Seven Hindu pilgrims on Amarnath Yatra have died in a firefight between militants and police in Kashmir during a highly sensitive religious procession.
Six women and one man were killed in Monday evening’s attack in the southern district of Anantnag. It was the deadliest assault on Hindu pilgrims in the majority-Muslim region since 2000, and comes amid heightened religious tensions across northern India and another summer of violence in Kashmir.
Despite employing the ‘highest ever high level security setup’ to guard pilgrims on the Amarnath Yatra, which included a satellite tracking system, bullet-proof bunkers, dog squads, mobile bunker vehicles and road opening parties along the route, seven pilgrims were killed while several others were injured after militants attacked a yatri bus on Monday evening.
The J & K police on Tuesday zeroed in on Lashkar-e-Taiba’s Abu Ismail, who took over from Abu Dujana as the Valley’s operation commander, as the mastermind of Monday night’s attack on Amarnath pilgrims which left seven dead and 19 injured.
“This is the handiwork of Lashkar militants,” said Inspector General of Police (IGP), Kashmir range, Muneer Khan. Sources said, Ismail, a foreigner in his twenties, has been on the security radar after the Anantnag police issued a specific threat alert regarding the Amarnath yatra in June.
However, security agencies are also looking at the role of Hizbul Mujahideen and the split faction headed by Zakir Mussa.
The bus, which came under the dastardly terror attack, was from Gujarat.The bus, bearing registration number ‘GJ 09 Z 9976’, was registered in North Gujarat’s Sabarkantha district.
All the victims were from Gujarat, state chief minister Vijay Rupani told reporters, pointing to a possible targeted strike against a chartered bus from that state. Five of the dead were women.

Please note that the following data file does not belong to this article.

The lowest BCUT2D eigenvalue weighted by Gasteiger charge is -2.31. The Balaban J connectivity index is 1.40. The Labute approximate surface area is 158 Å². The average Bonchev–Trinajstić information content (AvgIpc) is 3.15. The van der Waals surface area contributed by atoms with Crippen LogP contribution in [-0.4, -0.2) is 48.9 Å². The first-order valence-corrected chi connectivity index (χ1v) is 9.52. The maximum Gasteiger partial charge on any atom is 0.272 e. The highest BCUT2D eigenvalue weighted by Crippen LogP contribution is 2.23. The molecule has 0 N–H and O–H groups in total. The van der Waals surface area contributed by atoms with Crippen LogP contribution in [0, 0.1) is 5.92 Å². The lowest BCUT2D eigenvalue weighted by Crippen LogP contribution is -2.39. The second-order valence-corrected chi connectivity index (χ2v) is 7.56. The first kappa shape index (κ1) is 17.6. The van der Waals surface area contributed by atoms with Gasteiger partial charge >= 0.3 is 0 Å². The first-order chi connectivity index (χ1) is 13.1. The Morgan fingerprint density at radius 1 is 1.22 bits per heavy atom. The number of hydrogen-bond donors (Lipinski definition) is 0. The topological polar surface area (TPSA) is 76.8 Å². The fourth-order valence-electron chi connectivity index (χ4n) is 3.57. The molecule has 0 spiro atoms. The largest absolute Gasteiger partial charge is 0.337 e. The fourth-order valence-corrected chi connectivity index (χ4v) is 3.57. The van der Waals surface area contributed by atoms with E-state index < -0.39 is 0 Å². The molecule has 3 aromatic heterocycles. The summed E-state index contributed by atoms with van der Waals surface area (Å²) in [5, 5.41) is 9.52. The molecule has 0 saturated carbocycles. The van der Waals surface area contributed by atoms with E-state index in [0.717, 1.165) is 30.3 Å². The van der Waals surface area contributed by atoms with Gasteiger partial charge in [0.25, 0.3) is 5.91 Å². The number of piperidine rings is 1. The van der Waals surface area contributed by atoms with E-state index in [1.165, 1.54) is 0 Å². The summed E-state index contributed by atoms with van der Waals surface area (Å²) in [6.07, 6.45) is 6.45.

The attack occurred at Batengoo at about 8.20pm when 60-70 pilgrims were returning from Baltal, one of the base camps of the pilgrimage, to Jammu. Batengoo is 65 km south of Srinagar.
Gujarat Chief Minister Vijay Rupani on Tuesday praised driver Saleem Sheikh for showing exemplary courage when the bus he was driving came under terror attack. Saleem drove the bus on the Srinagar-Jammu National Highway with 56 Amarnath yatris on board to safety amid indiscriminate firing of bullets from three sides by the militants. He halted only when he reached an Army camp two kilometres away.
Rupani said he would nominate Saleem’s name for bravery awards while also thanked him for limiting the fatalities. The attack left seven people dead and several injured. “Want to thank bus driver for saving lives of people even when there was firing going on. Will nominate his name for bravery award,” the chief minister
The bus was travelling independently and was not part of the yatra convoy, which is escorted by armed personnel. “The operator had not made the mandatory registration with the Amarnath Yatra board and so it was not part of the convoy of Amarnath yatris with security cover. It may have taken a different route as it was operating independently,” according to a member of the tour bus operators’ association as saying.
Security escorts are provided only to government State Road Transport Corporation (SRTC) buses meant for the pilgrimage. The Gujarat bus was a private tourism bus, and therefore plying on the highway like any other private vehicle. A police officer told reporters, “In reality, almost 90% of the yatra trips involve private players. Only those who cannot afford private buses take government transport and avail of the security. Most people hire SUVs or tourist buses and travel at their own convenience”.
A detailed list of guidelines issued by the Jammu and Kashmir Police presents do’s and don’ts for the pilgrims to follow while on their pilgrimage, in an attempt to prevent incidents like the one that took place on Monday night.
The list, which covers a range of issues from physical fitness to safety measures, asks pilgrims to register a month before the date of commencement of their pilgrimage.
The yatra buses carrying pilgrims are also banned from travelling after 7 pm in the evening. The bus attacked on Monday had been delayed because of a breakdown, and hence had to travel beyond the permitted time.